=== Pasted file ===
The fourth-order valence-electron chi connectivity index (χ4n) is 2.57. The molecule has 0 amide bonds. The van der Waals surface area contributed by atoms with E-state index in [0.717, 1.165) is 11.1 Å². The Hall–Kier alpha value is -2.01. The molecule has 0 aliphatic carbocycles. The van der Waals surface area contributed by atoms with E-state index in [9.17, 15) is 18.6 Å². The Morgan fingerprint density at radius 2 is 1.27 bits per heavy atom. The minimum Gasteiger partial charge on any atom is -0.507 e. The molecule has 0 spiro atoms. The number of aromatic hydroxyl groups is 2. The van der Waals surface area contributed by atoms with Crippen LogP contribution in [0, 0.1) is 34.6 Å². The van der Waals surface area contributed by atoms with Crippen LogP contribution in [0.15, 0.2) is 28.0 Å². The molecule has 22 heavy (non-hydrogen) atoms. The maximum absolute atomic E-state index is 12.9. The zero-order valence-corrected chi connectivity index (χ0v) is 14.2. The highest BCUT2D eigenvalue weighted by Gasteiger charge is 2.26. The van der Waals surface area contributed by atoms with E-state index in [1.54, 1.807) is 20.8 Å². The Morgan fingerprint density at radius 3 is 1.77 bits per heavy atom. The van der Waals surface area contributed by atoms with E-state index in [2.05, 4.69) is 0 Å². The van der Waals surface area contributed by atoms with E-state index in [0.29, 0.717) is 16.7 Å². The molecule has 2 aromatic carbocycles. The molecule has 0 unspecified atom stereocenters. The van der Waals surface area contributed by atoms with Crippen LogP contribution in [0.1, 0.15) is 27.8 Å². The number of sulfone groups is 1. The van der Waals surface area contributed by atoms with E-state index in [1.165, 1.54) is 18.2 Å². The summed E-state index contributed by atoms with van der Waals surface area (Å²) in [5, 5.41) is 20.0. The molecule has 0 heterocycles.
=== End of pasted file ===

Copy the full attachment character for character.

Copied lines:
The fourth-order valence-electron chi connectivity index (χ4n) is 2.57. The molecule has 0 amide bonds. The van der Waals surface area contributed by atoms with E-state index in [0.717, 1.165) is 11.1 Å². The Hall–Kier alpha value is -2.01. The molecule has 0 aliphatic carbocycles. The van der Waals surface area contributed by atoms with E-state index in [9.17, 15) is 18.6 Å². The Morgan fingerprint density at radius 2 is 1.27 bits per heavy atom. The minimum Gasteiger partial charge on any atom is -0.507 e. The molecule has 0 spiro atoms. The number of aromatic hydroxyl groups is 2. The van der Waals surface area contributed by atoms with Crippen LogP contribution in [0, 0.1) is 34.6 Å². The van der Waals surface area contributed by atoms with Crippen LogP contribution in [0.15, 0.2) is 28.0 Å². The molecule has 22 heavy (non-hydrogen) atoms. The maximum absolute atomic E-state index is 12.9. The zero-order valence-corrected chi connectivity index (χ0v) is 14.2. The highest BCUT2D eigenvalue weighted by Gasteiger charge is 2.26. The van der Waals surface area contributed by atoms with E-state index in [1.54, 1.807) is 20.8 Å². The Morgan fingerprint density at radius 3 is 1.77 bits per heavy atom. The van der Waals surface area contributed by atoms with E-state index in [2.05, 4.69) is 0 Å². The van der Waals surface area contributed by atoms with E-state index in [0.29, 0.717) is 16.7 Å². The molecule has 2 aromatic carbocycles. The molecule has 0 unspecified atom stereocenters. The van der Waals surface area contributed by atoms with Crippen LogP contribution in [0.1, 0.15) is 27.8 Å². The number of sulfone groups is 1. The van der Waals surface area contributed by atoms with E-state index in [1.165, 1.54) is 18.2 Å². The summed E-state index contributed by atoms with van der Waals surface area (Å²) in [5, 5.41) is 20.0. The molecule has 0 heterocycles.